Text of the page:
1. Glazer, Jacobson, McCarthy, Roeder, wall label, 2019:
Whistler produced several watercolors in his studio in the 1890s. For Woman with a Child, he applied watercolor on Japanese paper. Since he routinely employed this kind of paper for his prints, Whistler knew the surface would not work well with watercolor. He chose to experiment with the imported paper nonetheless, perhaps to use up extra paper on hand in his studio.
2. Katherine Roeder, 2018:
This watercolor was first thought to be exhibited in St. Petersburg in 1897 as Woman with a Child (126); it assumed the Cupid moniker when it was exhibited in Paris in 1905 as Draped Figure and Cupid. It was acquired by Freer in 1913, and thereafter published as Nude Figure and Cupid up until 1984, when Curry gave it the current title. MacDonald writes, "Since 1905 the baby has been called 'Cupid,' but the title 'Venus' was only given recently, by Curry in 1984, who stated that this was 'one of Whistler's last treatments of this mythological theme.'" No mythological title was given by Whistler to [this painting] as far as is known, and it seems somewhat presumptuous to give it one. However, it has become accepted under that title. It may fit better into the "Mother and Child" series, which Whistler referred to as the "Rosies" from the model, Rose Pettigrew [see Rose Pettigrew embraced by a baby, Hunterian].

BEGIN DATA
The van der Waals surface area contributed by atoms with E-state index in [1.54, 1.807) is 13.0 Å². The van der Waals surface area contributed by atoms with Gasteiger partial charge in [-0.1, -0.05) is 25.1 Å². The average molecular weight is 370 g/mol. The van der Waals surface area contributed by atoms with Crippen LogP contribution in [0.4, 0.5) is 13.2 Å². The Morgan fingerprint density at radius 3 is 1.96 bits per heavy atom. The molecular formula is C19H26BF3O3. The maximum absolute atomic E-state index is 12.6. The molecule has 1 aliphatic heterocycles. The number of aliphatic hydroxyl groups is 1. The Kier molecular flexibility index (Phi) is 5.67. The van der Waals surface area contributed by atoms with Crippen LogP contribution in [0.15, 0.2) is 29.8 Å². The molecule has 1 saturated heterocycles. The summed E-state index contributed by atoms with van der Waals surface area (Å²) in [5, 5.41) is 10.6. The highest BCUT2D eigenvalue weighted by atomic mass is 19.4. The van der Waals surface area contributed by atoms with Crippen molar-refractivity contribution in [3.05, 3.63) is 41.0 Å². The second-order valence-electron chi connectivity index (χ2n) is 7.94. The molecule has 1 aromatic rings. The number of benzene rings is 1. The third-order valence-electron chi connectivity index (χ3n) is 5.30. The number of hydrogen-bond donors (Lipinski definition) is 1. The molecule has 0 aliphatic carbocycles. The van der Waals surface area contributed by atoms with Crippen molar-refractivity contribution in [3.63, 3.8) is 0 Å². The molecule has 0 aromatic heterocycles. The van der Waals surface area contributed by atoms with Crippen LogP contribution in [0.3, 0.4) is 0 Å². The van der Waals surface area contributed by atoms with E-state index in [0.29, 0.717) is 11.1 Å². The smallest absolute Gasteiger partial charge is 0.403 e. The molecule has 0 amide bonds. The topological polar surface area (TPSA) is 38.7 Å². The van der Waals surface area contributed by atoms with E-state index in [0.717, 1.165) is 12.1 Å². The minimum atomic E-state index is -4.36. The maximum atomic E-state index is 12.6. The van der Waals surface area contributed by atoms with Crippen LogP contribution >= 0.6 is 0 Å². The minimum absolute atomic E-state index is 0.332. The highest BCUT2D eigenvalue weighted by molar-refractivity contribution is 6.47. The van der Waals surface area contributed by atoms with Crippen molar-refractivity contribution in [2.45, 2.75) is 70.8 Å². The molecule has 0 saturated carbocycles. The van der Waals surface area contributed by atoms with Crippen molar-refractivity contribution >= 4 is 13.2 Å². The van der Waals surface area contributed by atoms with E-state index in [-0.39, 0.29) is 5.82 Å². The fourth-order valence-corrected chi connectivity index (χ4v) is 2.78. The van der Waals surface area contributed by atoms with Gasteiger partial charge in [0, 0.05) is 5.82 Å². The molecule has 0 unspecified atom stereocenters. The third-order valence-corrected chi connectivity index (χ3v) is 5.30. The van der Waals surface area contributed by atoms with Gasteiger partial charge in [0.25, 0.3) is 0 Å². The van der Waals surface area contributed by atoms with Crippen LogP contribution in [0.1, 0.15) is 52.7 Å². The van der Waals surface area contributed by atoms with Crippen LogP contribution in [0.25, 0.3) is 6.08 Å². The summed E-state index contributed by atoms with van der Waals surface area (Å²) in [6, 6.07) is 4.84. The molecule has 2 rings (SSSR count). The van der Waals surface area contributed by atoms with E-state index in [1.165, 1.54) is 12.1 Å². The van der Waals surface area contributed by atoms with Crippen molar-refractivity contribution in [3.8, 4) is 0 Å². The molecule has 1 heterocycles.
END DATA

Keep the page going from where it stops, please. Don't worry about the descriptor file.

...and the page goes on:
3. Kenneth Myers, wall label, 2002:
Whistler referred to the drawings of his model Rose Pettigrew as "Rosies." After seeing recent works by Renoir and Degas in a Paris gallery in 1891, Whistler admonished his wife, Beatrix, to take especially good care of "the beautiful Rosies" stored "in the little drawer on the sofa!!" "Take care of them Trixie-take the two drawers, just as they are, and carry them up stairs-dont let them be shaken, and cover them over with a little drapery and wait till I come back–We have no idea how precious they are!" Quotation from James McNeill Whistler's letter to Beatrix Whistler, June 1, 1891, Glasgow University Library.
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